More years of my life passed by and were wasted, but I was still not sent to an infectious disease specialist to be investigated for infections. Not once did it ever come up. Eventually after seeing several chronic fatigue specialists, I began to change my diet – unbeknownst to me at the time it was the same way that Lyme disease patients are told to change their diets. I cut out gluten, dairy, and eventually sugar, and started to put on weight and I began to see a small difference in my symptoms. The psychologist in charge of me at the time diagnosed me with a ‘food phobia’ because of the dietary restrictions I was trying out, even though I was eating properly with a dietitian’s help and I was finally putting on weight. I was then sent to a new specialist who wanted to try other types of medication. To my relief this specialist spoke to me like I was a human being and didn’t seem to have a pre-determined theory to fit me into. I again took the medicine I was told to, and I wore compression garments which provided a little relief from fatigue and persistent tachycardia but only enough to raise my quality of life so that I could carry out small activities now and again and try off-campus, part-time study. Eventually I was able to study part-time on campus but I couldn’t do much in class and still suffered all the time with a plethora of symptoms including constant dizziness and nausea which made it impossible to carry out the smallest task, and I was still unable to work and take care of a lot of things for myself. I wanted so much to socialise with my university friends, but I was just physically incapable.

By the time I turned 30 and moved house, my new local GP told me that they were certain that I had Multiple Sclerosis (MS). By now, I had developed drop foot, anterior compartment syndrome, couldn’t walk properly, walked into things, fell down randomly, dropped things, slurred my speech and had other neurological symptoms. The GP sent me to a rheumatologist who told me there was no MS, and tested me for everything they could think of (except for infections) but again nothing came up. The GP sent me for a second opinion and further testing for MS at a hospital, but again, I was relieved to be told there was no MS.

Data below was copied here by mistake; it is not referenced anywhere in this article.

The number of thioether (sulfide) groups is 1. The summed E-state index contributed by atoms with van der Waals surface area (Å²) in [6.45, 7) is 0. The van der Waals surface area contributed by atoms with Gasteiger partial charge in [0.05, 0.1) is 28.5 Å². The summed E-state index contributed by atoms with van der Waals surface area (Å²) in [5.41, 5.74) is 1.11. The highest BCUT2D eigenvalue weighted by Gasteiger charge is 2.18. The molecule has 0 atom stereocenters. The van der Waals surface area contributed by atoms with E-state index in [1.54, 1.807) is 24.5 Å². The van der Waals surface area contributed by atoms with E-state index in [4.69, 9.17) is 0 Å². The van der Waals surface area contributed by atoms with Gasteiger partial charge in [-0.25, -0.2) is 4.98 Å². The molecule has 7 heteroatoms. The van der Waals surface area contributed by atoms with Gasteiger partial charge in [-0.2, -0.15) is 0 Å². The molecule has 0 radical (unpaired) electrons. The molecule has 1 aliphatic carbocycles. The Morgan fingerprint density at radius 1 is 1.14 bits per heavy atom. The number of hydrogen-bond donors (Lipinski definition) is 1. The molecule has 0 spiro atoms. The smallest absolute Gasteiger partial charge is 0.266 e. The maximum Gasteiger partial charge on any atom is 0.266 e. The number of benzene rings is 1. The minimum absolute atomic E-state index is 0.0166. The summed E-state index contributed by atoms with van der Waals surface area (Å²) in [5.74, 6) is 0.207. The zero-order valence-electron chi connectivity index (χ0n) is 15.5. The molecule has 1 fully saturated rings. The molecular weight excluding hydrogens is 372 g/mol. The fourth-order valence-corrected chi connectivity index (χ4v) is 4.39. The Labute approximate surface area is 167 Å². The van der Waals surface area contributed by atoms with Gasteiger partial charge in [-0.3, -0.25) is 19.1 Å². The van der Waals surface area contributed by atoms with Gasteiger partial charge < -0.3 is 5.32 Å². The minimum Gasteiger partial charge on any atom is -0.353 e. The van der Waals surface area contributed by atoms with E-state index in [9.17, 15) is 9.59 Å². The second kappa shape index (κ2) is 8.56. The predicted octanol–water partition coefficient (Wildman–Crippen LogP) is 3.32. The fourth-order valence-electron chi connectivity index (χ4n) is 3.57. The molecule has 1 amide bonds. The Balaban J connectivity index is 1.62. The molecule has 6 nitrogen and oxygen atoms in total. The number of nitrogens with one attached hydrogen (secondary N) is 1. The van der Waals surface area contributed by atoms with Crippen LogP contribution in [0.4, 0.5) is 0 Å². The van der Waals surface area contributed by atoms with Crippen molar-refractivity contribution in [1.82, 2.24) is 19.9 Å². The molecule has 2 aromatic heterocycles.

Some months later I happened to meet another patient who had the same walking pattern as I did. I was told they were being treated for tick-borne disease and I found out who their doctor was. I thought it was unlikely that I would have the same thing they did because I had suspected a lot of different illnesses over the years and none of them ever turned out to be the cause, so I assumed this would come to nothing too. I asked my rheumatologist about it, but I was told they wouldn’t test for it as it was rare. I know I am not the only patient who encountered this response. This is unacceptable, because it means that those supposedly rare cases who do exist will not receive the diagnosis or treatment they need because doctors consider them too rare to bother to watch out for. Surely, doctors have a duty of care to everyone including anyone with an illness or a disease that happens to be rare.

After a year of procrastination, I reluctantly made an appointment with the tick borne disease patient’s doctor out of a sense of duty I felt to continue to search for the cause of my illness. The Australian media and the Department of Social Security always made me feel like such a horrible burden on society. I am subject to the unwinnable situation whereby if I continue to seek out medical assistance then I am ‘doctor shopping’ but if I don’t, then I am doing the wrong thing by Social Security who insist I keep trying different doctors and keep a record of everyone I see.

To my shock I was diagnosed with tick-borne disease after twenty-five years of being sick. I was told that my symptoms matched, and my blood results were positive for Borrelia burgdorferi sensu stricto under laboratory criteria. It is important to note that the laboratory stated I was positive for this bacteria under their own criteria, but negative under the Centres for Disease Control (CDC) criteria. This is important because if I were tested at an Australian laboratory instead, they would have sent me away with a negative diagnosis and no treatment, and I would still be sick today instead of thriving. Luckily, my new doctor paid attention to my symptom picture and the positive result, and I was treated for neuroborreliosis and co-infections with the same treatment given to patients for chronic Lyme disease; anti-microbial herbs and four kinds of oral antibiotics for almost two years. This treatment did not just make me better, at thirty-six years of age and after twenty-five years of illness I became almost totally well. It was an unexpected miracle.